Figures show uplift in property market over the past few months
AUCTION sales have surged in the first half of this year, with the number of transactions dramatically higher than what was clocked up last year.
The numbers tell a story of a property market rapidly gaining in confidence, especially in recent months, according to consultancy Colliers International yesterday.
Sales in the first half reached $72.39 million. That is 61 per cent up on the $45 million recorded in the second half of last year, and 87 per cent higher than the $38.64 million racked up in the same period a year ago.
Much of the pickup happened in the second quarter, after the stock market rallied and sentiment improved. This month has seen strong sales of $24.7 million, compared with the miserable $3.6 million sales in January and $1.4 million in February.
Jones Lang LaSalle, which conducted the last auction for this month yesterday, said it sold four properties worth $11.29 million, including a $3.45 million Leonie Towers apartment.
Sales were lacklustre in the first quarter because buyers had bid very low and opportunistic prices, said Ms Grace Ng, Colliers' deputy managing director (agency and business services) and auctioneer.
The mood in auction rooms now is decidedly more upbeat, with sellers keen on repricing properties about 5 per cent to 10 per cent higher, said Knight Frank auctioneer Mary Sai.
But the increased expectations do not signal a clear price rise yet. 'Prices were lagging behind the market so the sellers were moving up to match the market,' Ms Sai said. 'Those that we sold were mostly the $800,000 to $1 million types. These are the safe buys as mass market homes aren't likely to retreat much.'
The buying mood has even carried over from mass market homes to some landed and high-end property, said Ms Ng. These include two apartments at The Clift worth $605,000 and $1.047 million.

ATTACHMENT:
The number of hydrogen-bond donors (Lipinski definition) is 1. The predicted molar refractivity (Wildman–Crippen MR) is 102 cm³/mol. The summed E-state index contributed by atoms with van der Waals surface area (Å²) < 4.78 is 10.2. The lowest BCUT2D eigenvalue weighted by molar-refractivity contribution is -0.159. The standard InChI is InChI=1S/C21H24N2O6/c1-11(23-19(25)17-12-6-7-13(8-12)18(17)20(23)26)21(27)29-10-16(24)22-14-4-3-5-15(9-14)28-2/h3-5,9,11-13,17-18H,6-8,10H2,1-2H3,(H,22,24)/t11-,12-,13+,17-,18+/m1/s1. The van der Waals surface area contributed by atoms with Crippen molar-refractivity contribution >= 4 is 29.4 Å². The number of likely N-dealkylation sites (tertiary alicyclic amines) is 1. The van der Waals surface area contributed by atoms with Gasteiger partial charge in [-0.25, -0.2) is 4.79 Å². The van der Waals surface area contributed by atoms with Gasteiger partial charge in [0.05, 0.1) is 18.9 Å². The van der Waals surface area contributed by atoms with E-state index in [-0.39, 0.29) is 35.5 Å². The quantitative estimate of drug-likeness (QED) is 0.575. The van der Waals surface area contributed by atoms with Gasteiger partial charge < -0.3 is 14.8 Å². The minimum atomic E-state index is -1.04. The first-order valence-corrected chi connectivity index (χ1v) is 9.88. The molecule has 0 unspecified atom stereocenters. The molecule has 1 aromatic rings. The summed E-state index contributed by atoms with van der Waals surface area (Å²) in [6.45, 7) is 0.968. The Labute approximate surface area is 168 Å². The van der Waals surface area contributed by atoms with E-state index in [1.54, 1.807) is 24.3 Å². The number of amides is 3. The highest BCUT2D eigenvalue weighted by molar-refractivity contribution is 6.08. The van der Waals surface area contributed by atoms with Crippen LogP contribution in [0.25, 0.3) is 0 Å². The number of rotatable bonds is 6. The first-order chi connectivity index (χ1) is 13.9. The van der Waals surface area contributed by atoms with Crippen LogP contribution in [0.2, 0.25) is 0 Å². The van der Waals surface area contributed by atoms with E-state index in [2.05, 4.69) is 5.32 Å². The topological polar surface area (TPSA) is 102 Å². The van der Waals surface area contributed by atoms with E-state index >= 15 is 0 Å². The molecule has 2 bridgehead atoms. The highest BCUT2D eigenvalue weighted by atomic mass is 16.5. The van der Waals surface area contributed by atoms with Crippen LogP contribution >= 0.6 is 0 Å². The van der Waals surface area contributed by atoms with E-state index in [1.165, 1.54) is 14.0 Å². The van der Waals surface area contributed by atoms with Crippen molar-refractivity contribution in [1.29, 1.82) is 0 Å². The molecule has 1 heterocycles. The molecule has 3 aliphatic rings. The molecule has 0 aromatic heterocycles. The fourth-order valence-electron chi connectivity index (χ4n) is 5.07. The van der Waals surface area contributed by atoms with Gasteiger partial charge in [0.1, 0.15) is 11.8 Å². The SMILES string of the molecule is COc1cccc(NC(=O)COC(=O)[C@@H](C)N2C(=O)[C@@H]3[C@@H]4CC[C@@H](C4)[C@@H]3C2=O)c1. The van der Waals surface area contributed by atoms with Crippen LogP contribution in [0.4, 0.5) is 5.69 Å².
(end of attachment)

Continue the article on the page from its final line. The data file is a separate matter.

Few mortgagee sales have occurred this year despite the weak economic climate. The 103 repossessed units on the block represented only about 23 per cent of total properties put up for auction in the first half. This compares with 28 per cent last year, 44 per cent in 2007 and 50 per cent in 1998.
The number is about half of what was put up during the Asian financial crisis in 1998.
In all, there were 54 homes sold through auction in the first half.
'The continued low number of mortgagee sales could be partly attributed to financial institutions attempting to manage their distressed asset portfolio by giving property owners the opportunity to dispose of the property of their own accord,' said Ms Ng. 'There will be less contention over the sale price, as the price is determined through a consultation process with the owner.'
Ms Ng expects to see more mortgagee sales in the second half of the year due to the general lag time of approximately six months or more.
Ms Ng also expects the buying momentum to persist in the next few months, possibly leading average monthly auction sales to surpass $30 million in some months. That could send auction sales over $160 million for the year, almost twice the $83.67 million achieved last year, she said.
Source: Straits Times, 27 June 2009